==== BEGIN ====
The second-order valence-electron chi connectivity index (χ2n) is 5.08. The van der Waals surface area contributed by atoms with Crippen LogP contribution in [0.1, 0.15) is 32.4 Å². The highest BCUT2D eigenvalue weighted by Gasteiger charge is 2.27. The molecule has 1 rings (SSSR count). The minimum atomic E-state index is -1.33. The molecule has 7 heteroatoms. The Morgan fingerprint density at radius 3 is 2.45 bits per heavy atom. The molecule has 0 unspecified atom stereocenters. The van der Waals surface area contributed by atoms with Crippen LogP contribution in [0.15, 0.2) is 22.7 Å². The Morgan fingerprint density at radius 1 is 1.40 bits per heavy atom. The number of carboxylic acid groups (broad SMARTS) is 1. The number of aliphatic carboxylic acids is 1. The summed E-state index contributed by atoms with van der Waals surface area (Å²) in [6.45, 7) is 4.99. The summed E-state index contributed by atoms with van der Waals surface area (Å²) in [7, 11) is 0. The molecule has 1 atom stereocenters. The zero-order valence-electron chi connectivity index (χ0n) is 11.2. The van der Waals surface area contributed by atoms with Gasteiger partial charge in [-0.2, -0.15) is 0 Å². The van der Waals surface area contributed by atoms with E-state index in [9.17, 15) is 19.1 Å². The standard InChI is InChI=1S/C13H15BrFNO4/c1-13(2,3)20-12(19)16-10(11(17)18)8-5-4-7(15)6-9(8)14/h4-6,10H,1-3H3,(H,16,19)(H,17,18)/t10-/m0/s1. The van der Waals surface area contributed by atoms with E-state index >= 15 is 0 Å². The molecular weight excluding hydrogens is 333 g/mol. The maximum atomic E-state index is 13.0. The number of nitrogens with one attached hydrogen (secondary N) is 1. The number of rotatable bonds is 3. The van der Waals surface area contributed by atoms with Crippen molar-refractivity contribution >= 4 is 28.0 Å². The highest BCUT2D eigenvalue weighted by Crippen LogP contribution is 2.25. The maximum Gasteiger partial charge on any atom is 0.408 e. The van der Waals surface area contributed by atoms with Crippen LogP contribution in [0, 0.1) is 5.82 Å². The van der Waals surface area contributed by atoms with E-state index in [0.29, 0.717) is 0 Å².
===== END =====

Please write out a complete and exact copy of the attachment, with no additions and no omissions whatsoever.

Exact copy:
The second-order valence-electron chi connectivity index (χ2n) is 5.08. The van der Waals surface area contributed by atoms with Crippen LogP contribution in [0.1, 0.15) is 32.4 Å². The highest BCUT2D eigenvalue weighted by Gasteiger charge is 2.27. The molecule has 1 rings (SSSR count). The minimum atomic E-state index is -1.33. The molecule has 7 heteroatoms. The Morgan fingerprint density at radius 3 is 2.45 bits per heavy atom. The molecule has 0 unspecified atom stereocenters. The van der Waals surface area contributed by atoms with Crippen LogP contribution in [0.15, 0.2) is 22.7 Å². The Morgan fingerprint density at radius 1 is 1.40 bits per heavy atom. The number of carboxylic acid groups (broad SMARTS) is 1. The number of aliphatic carboxylic acids is 1. The summed E-state index contributed by atoms with van der Waals surface area (Å²) in [6.45, 7) is 4.99. The summed E-state index contributed by atoms with van der Waals surface area (Å²) in [7, 11) is 0. The molecule has 1 atom stereocenters. The zero-order valence-electron chi connectivity index (χ0n) is 11.2. The van der Waals surface area contributed by atoms with Gasteiger partial charge in [-0.2, -0.15) is 0 Å². The van der Waals surface area contributed by atoms with E-state index in [9.17, 15) is 19.1 Å². The standard InChI is InChI=1S/C13H15BrFNO4/c1-13(2,3)20-12(19)16-10(11(17)18)8-5-4-7(15)6-9(8)14/h4-6,10H,1-3H3,(H,16,19)(H,17,18)/t10-/m0/s1. The van der Waals surface area contributed by atoms with E-state index >= 15 is 0 Å². The molecular weight excluding hydrogens is 333 g/mol. The maximum atomic E-state index is 13.0. The number of nitrogens with one attached hydrogen (secondary N) is 1. The number of rotatable bonds is 3. The van der Waals surface area contributed by atoms with Crippen molar-refractivity contribution >= 4 is 28.0 Å². The highest BCUT2D eigenvalue weighted by Crippen LogP contribution is 2.25. The maximum Gasteiger partial charge on any atom is 0.408 e. The van der Waals surface area contributed by atoms with Crippen LogP contribution in [0, 0.1) is 5.82 Å². The van der Waals surface area contributed by atoms with E-state index in [0.29, 0.717) is 0 Å².